Democratic Party presidential primaries, 2000
|Gore won every statewide contest.|
The 2000 Democratic presidential primaries were the selection process by which voters of the Democratic Party chose its nominee for President of the United States in the 2000 U.S. presidential election. Incumbent Vice President Al Gore was selected as the nominee through a series of primary elections and caucuses culminating in the 2000 Democratic National Convention held from August 14 to August 17, 2000 in Los Angeles, California.
Withdrew during primaries
Declined to run
Primary race overview
The apparent front runner and party establishment candidate Vice President Albert Gore Jr. of Tennessee only faced one candidate in the primaries: U.S. Senator Bill Bradley of New Jersey. The two campaigned to succeed the 1992 and 1996 nominee, President Bill Clinton. During the course of the five-month primary season, Gore had managed to win every single primary contest over his rival, and was easily declared the party's nominee for the 2000 Election.
Serious early speculation surrounded Bill Bradley, a U.S. Senator and former basketball player for the New York Knicks, who had long been considered a potential Democratic contender for the presidency. In December 1998, Bradley formed a presidential exploratory committee and began organizing a campaign. Gore, however, had been considered the favorite for the Democratic nomination as early as 1997, with the commencement of President Bill Clinton’s second term. Though numerous candidates for the Democratic nomination tested the waters, including Senator John Kerry, Governor Howard Dean, Representative Richard Gephardt, and Reverend Jesse Jackson, only Gore and Bradley ultimately entered the contest.
Bill Bradley campaigned as the liberal alternative to Gore, taking positions to the left of Gore on a number of issues, including universal health care, gun control, and campaign finance reform. On the issue of taxes, Bradley trumpeted his sponsorship of the Tax Reform Act of 1986, which had significantly cut tax rates while abolishing dozens of loopholes. He voiced his belief that the best possible tax code would be one with low rates and no loopholes, but he refused to rule out the idea of raising taxes to pay for his health care program.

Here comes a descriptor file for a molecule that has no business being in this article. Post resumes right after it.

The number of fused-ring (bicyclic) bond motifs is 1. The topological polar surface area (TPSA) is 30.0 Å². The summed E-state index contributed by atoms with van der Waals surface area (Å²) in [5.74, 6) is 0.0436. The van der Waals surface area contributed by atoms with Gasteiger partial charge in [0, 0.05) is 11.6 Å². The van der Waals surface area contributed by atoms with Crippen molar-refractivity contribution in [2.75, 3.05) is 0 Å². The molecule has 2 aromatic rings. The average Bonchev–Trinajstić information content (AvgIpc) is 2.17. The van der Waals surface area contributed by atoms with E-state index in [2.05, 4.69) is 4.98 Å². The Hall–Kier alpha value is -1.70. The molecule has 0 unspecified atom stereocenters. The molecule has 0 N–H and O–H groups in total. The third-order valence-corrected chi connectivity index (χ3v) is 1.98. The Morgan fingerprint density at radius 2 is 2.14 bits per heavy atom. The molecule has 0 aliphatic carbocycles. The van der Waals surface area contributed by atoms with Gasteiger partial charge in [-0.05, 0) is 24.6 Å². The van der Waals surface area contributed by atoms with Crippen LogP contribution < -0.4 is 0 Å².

On public education, Bradley pushed for increased federal funding for schools under Title I, as well as the expansion of the Head Start program. He further promised to bring 60,000 new teachers into the education system annually by offering college scholarships to anyone who agreed to become a teacher after graduating. Bradley also made child poverty a significant issue in his campaign. Having voted against the Personal Responsibility and Work Opportunity Act, better known as the "Welfare Reform Act," which, he said, would result in even higher poverty levels, he promised to repeal it as president. He also promised to address the minimum wage, expand the Earned Income Tax Credit, allow single parents on welfare to keep their child support payments, make the Dependent Care Tax Credit refundable, build support homes for pregnant teenagers, enroll 400,000 more children in Head Start, and increase the availability of food stamps.
Although both Gore and Bradley showed comparable success in terms of fund-raising, Bradley lagged behind Gore in many polls from the start and never gained a competitive position. Despite the late endorsement of the Des Moines Register, Bradley went on to be defeated in the Iowa Caucus; Gore garnered 64% of the votes, while Bradley received only 35%. Gore won the primary competition in New Hampshire as well, though by a significantly smaller margin, receiving 52% to Bradley’s 47%. After a resounding defeat on Super Tuesday, with Bradley failing to carry the majority of delegates in a single state, he withdrew from the race on March 9.
|Bill Bradley||Al Gore||Others|